It’s that time of year again. Up and down the land, households are in the grip of their annual bout of school exam stress – a condition not restricted to students but also affecting parents and grandparents, aunts and uncles. For a few weeks a bewildering concoction of new and old exam types (National 5s, Intermediates 1 & 2, Highers, New Highers and Advanced Highers), testing a vast array of subjects, seems to be the most important thing in the world.
For around half of our young people, the next step will be a hoped-for place at university (where the annual exam stress will of course continue for some further years). Is it all worth it? What’s it all for? What is true wisdom and where is it to be found?
This question has a Biblical answer. In Job chapter 28, the quest for wisdom is set in the context of mining. The kind of mining that probably comes to mind for most of us today is coal mining. But the kind of activity Job discusses is mining for minerals and metals such as silver:
“There is a mine for silver, and a place where gold is refined… Man puts an end to the darkness …Far from where people dwell he cuts a shaft… He tunnels through the rock; his eyes see all its treasures.” (Job 28: 1, 3, 4, 10)
It’s a wonderfully evocative picture of the laborious exertion that human beings engage in to find gold and silver, as used to happen for example near Alloa at Silver Glen, the richest deposit of silver ore ever discovered in the British Isles.
But then, Job has this contrasting thought: “But where can wisdom be found? Where does understanding dwell? (v 12). After a further colourful discussion of where it’s not to be found, this is his conclusion: “The fear of the Lord, that is wisdom; and to shun evil is understanding.” (v 28).
So the contrast is drawn for us: on the one hand, the lengths people go to, to obtain gold and silver; on the other hand the quest for understanding and wisdom. To say “the fear of the Lord, that is wisdom” sounds rather quaint today.
Yet if we ask why universities were founded in the first place, there is absolutely no doubt about the answer. The oldest university in the English-speaking world is Oxford, whose motto is this: Dominus illuminatio mea (The Lord is my Light). Or take one of Scotland’s ancient universities, the University of Aberdeen, whose motto is a verse from the book of Proverbs very much like Job 28:28: Initium sapientiae timor domini – (The fear of the Lord is the beginning of wisdom).
And these institutions were not restricted to the study of theology alone, but also to the study of the natural world and the humanities. Belief in a Creator – far from being a hindrance to such enquiry – was the very stimulation and motivation for that enquiry! Thus Isaac Newton considered he was “thinking God’s thoughts after him” when he discovered gravity. Much later, when the physicist James Clerk Maxwell founded the Cavendish Laboratory in Cambridge in 1874, he had the Latin version of Psalm 111:2 carved on its doors: “Great are the works of the Lord, pondered by all who delight in them.”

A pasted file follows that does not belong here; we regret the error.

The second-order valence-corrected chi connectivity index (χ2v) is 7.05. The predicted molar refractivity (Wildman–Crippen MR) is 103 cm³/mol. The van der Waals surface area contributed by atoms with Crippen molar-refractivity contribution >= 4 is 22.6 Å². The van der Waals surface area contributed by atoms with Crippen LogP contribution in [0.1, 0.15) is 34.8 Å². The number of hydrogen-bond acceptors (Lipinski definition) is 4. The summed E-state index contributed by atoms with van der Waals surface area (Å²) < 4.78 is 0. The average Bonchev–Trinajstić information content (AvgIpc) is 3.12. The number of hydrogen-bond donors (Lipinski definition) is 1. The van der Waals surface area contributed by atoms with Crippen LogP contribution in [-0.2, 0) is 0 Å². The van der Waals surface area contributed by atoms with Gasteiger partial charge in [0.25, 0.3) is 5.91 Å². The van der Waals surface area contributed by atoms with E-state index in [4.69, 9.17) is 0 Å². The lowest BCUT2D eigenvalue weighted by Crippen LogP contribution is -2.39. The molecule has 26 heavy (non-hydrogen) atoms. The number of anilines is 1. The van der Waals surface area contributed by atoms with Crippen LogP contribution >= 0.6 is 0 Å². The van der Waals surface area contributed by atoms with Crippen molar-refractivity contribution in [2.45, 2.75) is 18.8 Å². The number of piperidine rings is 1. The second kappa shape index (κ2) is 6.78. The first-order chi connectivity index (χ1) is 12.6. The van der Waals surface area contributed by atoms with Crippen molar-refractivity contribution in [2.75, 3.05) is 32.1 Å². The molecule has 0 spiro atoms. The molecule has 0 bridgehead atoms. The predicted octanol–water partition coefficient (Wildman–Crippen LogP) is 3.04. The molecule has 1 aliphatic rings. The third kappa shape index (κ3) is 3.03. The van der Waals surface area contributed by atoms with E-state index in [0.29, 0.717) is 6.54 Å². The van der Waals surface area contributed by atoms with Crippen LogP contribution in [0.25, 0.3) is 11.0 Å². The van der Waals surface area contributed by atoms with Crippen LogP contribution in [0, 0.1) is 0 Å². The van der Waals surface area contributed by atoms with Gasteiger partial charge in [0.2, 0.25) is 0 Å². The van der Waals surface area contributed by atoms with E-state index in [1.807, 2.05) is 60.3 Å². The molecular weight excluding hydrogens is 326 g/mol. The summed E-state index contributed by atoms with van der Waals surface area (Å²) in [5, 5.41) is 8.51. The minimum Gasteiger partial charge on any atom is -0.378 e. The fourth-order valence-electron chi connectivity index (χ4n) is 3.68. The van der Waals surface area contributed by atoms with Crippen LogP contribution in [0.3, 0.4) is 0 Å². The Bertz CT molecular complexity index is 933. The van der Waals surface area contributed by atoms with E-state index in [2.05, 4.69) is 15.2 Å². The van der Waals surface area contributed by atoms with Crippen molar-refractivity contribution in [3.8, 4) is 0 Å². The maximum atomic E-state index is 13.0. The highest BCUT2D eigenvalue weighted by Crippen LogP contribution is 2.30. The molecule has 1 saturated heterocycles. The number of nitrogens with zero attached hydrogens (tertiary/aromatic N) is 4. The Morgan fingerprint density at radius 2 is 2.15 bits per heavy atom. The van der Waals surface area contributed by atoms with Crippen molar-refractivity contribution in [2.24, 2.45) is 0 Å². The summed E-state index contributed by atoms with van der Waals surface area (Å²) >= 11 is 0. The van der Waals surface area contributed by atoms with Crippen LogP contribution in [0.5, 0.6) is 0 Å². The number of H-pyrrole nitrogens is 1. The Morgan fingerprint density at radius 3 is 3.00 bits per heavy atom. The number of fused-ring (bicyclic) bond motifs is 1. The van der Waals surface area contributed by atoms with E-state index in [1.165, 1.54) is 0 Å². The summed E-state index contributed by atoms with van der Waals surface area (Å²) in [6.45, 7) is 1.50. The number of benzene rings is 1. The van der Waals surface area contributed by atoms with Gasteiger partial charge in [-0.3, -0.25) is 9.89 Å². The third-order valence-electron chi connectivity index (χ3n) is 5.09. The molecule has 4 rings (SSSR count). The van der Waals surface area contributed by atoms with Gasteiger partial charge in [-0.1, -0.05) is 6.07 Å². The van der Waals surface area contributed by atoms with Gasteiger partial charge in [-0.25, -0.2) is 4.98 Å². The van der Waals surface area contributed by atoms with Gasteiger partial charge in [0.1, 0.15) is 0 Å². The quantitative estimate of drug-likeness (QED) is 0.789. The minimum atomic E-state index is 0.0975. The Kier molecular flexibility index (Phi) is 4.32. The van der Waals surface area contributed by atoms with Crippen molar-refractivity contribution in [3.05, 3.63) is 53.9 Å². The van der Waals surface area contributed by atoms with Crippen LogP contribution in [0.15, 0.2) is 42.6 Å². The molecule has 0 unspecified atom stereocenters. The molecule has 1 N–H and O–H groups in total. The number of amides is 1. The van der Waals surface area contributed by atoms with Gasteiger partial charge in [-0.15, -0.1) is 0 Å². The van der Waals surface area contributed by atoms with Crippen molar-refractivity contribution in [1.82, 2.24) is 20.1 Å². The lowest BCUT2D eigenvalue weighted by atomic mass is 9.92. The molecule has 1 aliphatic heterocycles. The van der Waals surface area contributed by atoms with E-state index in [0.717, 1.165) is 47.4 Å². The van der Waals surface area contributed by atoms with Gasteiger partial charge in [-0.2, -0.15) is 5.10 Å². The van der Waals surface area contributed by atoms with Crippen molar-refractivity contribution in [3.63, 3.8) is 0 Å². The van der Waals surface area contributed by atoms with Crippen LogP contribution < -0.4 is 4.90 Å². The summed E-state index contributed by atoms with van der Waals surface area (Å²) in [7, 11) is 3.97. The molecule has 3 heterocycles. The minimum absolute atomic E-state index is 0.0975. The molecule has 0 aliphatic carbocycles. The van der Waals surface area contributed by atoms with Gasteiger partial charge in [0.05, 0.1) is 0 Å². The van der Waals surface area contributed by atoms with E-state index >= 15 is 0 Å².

Of course, today things are very different. For most people in universities today, God is no longer regarded as an objective reality – i.e. really there, and to be reckoned with – but just a kind of private hobby for those who like that sort of thing. God is no longer seen as the source of all wisdom and meaning but merely as a human idea.
In the light of all this, Christian students planning to go to university – and those praying for them and nurturing them – should be encouraged to see their studies and their faith as complementary rather than contradictory. It’s very common for students to keep their studies and their faith in completely separate ‘compartments’ of their lives, but this is not healthy in the long term. As we know, plants that have only known the greenhouse will quickly wither outside it unless they have been hardened before being planted out.
Yes, Christian students may well face challenges to their faith through their studies. In some of the sciences, there may be promotion of the (false) view that science is the only route to genuine knowledge and that it has ‘disproved’ God. In the arts and humanities, another false view will be encountered: that since God has been ‘disproved’ then all ideas and values are purely subjective and relative.
Being truly persuaded that these approaches are wrong – and becoming equipped to resist and perhaps even challenge them – may not be easy. It will entail greater effort than just going along with the prevailing view. Yet having a large vision of the Gospel will enable students to “demolish arguments and every pretension that sets itself up against the knowledge of God” and to “take captive every thought and make it obedient to Christ” (2 Cor 10:5). It will also motivate them to seek out practical advice on how best to do this.
An appreciation that God is in fact foundational to all wisdom and knowledge, and is not marginal as is commonly held, will help students to emerge with a robust faith that has been tested and made stronger as a result.
For truly, “The fear of the Lord, that is wisdom; and to shun evil is understanding.”